Let's use motors this time: or KLRs around Nova Scotia

Discussion in 'Ride Reports - Epic Rides' started by Retired 18Z, Feb 11, 2019.

  1. Retired 18Z

    Retired 18Z Adventurer

    Joined:
    Jan 24, 2019
    Oddometer:
    23
    Location:
    Clarion, PA
    “Let’s think about using motors on our next trip.”

    A few months after that statement we were on KLRs, cruising around Cape Breton Island on the Cabot Trail.

    Some Backstory

    The summer of 2017, our eldest and I rode mountain bikes from Point State Park in Pittsburgh, PA (USA) to Washington, D.C., riding 336 miles, using the Great Allegheny Passage and the C&O towpath bike trails (probably explains why I find the stock KLR seat perfectly comfortable).


    upload_2019-2-11_14-54-54.png
    As we were planning a trip for 2018, Dan said, “Let’s think about using motors on our next trip.” Dan knew that I longed for an excuse to own a motorcycle again but struggled with finding a way to justify the purchase. Before long we started down the road of comparing notes on what bikes to purchase, what gear we would need, and where we would go.

    We settled on “the pig,” “the tractor,” the venerable (and cheap) KLR 650. Dan had owned a Gen 1, as a college student. I had always seen them as inexpensive do-everything motorcycles. Perfect bikes for rural western Pennsylvania’s mix of dirt and no-stripe black-top roads.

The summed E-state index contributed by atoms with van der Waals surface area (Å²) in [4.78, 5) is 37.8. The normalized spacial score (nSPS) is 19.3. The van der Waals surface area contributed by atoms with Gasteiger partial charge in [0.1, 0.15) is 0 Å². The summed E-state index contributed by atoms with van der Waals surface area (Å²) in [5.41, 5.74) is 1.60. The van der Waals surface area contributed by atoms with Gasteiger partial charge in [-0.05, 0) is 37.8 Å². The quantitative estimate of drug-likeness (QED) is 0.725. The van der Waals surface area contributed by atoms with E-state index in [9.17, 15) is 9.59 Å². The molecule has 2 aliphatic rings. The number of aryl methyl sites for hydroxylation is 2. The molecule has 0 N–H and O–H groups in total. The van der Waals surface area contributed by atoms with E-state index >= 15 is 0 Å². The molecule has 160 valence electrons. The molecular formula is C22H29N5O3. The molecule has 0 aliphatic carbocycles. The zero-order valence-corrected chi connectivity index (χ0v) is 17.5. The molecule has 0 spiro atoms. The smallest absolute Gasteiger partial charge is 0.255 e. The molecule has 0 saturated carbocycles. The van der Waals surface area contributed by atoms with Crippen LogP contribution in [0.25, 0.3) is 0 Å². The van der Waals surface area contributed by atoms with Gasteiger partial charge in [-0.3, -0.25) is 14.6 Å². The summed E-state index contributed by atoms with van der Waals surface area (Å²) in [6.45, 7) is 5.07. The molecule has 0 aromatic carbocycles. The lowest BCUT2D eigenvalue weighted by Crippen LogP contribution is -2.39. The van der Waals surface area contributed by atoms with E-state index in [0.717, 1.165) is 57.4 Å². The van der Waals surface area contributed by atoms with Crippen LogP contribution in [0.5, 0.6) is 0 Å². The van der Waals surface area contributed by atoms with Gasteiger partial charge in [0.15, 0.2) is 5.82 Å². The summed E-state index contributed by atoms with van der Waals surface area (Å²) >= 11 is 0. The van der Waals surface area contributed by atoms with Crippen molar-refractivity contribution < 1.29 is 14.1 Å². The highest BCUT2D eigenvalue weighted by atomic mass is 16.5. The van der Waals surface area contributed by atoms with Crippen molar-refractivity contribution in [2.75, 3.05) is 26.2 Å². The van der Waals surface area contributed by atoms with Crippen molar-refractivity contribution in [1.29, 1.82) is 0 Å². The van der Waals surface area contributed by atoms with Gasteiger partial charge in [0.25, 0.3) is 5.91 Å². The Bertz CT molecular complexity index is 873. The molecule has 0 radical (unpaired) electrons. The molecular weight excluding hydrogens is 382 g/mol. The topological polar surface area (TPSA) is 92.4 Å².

My last motorcycle was a 1986 GSXR 1100 (new… yes, over 32 years ago). I had ridden the GSXR across Canada on Hwy 1, then down the Pacific Coast highway to Monterey, CA in the summer of 1989. So I was already an experienced Adventure Rider/long distance tourer (I mean, it has an “R” in the name, right?).

    upload_2019-2-11_14-55-21.png

    I was tasked with finding bikes and planning the trip, as Dan’s job had him on the go. Oh, I also had to take and pass my motorcycle permit test and inform Dan’s mother, my darling bride, a redhead, that there were motorcycles to buy and ride for this year’s trip. No pressure.

    Leveraging my prodigious inter-web searching prowess, I found a blue (the fastest color) 2008 with Tusk panniers and racks, Tusk foot pegs, Tusk crash bars, the Eagle Mike subframe and through-bolt upgrade, tall KLR windscreen, $0.22 carb needle mod, Two Brothers’ exhaust, OEM Dunlops, KLR lower dash with aux power plugs and RAM mount on Craig’s List for me at $2,800.00 (US) with just under 11,000 miles on her.

    upload_2019-2-11_14-56-2.png

    Inmate @bohica53 sold us his 2013 (green) with SW Motech crash bars, Tusk panniers and racks, subframe bolt upgrades, Oxford heated grips, Seat Concepts seat, Kenda Big Blocks, LED driving lights, KLR lower dash and Ram mount, for $3,500.00 (US) with around 3000 miles on her for Dan (found it on Fbook Marketplace for those of you interested in shopping for or selling your bikes).

    upload_2019-2-11_14-56-22.png